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N. Korea Warns Japan About Possible Military Strike - 2003-04-09

North Korea has warned Tokyo to remember it is within striking range of the communist state. The warning came as South Korea announced that its president will go to Washington in May to meet with President Bush and discuss the dispute over North Korea's nuclear programs.

North Korea says Japan is becoming more militarized, and warns Tokyo to keep in mind that it is within reach of North Korea's arsenal.

A statement on state run media Wednesday said there have been "noisy war" outcries from Japan since the U.S. led war in Iraq began. That apparently refers to comments by some Japanese officials that Tokyo might strike preemptively if it thought North Korea was about to attack.

The North Korean warning coincided with an announcement from Seoul that South Korea President Roh Moo-hyun and President Bush will meet in Washington in mid May. The South Korean government says the two leaders will try to "forge a common stance" to peacefully resolve the international dispute over North Korea's nuclear ambitions.

The statement also comes just hours before the United Nations Security Council is to begin discuss North Korea's suspected nuclear weapons development program.

Worldwide alarm has grown since October, when the United States said Pyongyang had admitted having a banned nuclear weapons program. North Korea has since expelled United Nations nuclear inspectors, restarted a nuclear facility, withdrawn from the nuclear Non-Proliferation Treaty and test-launched missiles.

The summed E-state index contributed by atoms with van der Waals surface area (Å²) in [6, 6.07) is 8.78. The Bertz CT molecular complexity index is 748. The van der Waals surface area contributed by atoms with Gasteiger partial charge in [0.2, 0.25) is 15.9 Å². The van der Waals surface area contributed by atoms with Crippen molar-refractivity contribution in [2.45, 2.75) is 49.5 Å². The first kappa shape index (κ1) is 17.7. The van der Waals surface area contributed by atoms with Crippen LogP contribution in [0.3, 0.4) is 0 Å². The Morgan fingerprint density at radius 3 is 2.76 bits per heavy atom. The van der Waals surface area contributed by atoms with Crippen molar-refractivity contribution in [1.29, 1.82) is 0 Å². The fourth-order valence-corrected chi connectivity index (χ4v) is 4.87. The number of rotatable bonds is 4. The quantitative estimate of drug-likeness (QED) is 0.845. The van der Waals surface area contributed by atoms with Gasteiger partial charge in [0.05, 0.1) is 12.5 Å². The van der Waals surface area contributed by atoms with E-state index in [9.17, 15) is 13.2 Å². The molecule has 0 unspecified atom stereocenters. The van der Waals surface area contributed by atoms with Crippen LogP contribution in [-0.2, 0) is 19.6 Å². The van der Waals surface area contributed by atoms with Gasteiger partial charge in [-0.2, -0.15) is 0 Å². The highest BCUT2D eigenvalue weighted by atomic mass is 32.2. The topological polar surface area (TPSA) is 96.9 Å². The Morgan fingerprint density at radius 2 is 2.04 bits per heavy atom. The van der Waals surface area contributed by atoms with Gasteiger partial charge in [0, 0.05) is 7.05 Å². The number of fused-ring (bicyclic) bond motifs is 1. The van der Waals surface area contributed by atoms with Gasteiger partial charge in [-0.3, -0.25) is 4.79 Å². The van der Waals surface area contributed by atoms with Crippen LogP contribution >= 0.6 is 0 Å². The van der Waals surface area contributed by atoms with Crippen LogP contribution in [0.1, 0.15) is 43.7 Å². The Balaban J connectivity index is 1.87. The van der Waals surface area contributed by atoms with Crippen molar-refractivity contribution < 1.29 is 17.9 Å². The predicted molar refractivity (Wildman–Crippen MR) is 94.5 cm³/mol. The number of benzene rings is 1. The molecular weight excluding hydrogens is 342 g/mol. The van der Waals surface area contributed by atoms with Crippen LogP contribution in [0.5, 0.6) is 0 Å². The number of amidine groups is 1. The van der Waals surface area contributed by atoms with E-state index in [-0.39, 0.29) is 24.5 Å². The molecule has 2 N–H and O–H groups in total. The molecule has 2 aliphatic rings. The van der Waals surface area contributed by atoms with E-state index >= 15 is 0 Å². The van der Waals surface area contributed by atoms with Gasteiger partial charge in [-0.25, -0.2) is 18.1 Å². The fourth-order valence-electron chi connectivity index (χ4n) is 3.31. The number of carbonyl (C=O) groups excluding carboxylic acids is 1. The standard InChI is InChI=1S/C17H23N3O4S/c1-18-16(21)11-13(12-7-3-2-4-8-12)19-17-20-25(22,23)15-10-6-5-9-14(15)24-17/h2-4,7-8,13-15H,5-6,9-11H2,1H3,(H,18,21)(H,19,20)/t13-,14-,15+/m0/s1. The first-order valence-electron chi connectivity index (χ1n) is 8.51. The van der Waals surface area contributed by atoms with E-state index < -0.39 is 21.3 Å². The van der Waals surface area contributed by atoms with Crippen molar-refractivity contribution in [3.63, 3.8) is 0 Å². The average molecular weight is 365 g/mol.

On Wednesday, Japanese government spokesman Yasuo Fukuda indicated that Tokyo is worried about the status of the Pyongyang Declaration, which Prime Minister Junichiro Koizumi and North Korean leader Kim Jong-il signed last year at a summit.

The declaration pledges the two governments to improve their relationship.

Mr. Fukuda says North Korea's withdrawal from the nuclear Non-proliferation Treaty could be counter to the declaration, but that this is not the time to decide whether to abrogate the document.

North Korea accuses Tokyo of wanting to reinvade Asia - a reference to Japanese militarism in the first half of the 20th century. The statement Wednesday says Japan's launch of its first spy satellites last month proves that militarism is reviving.

Since the satellite launch, Japanese officials have become nervous about Pyongyang's saber rattling. There is concern that North Korea might fire a ballistic missile over Japan, as it did in 1998.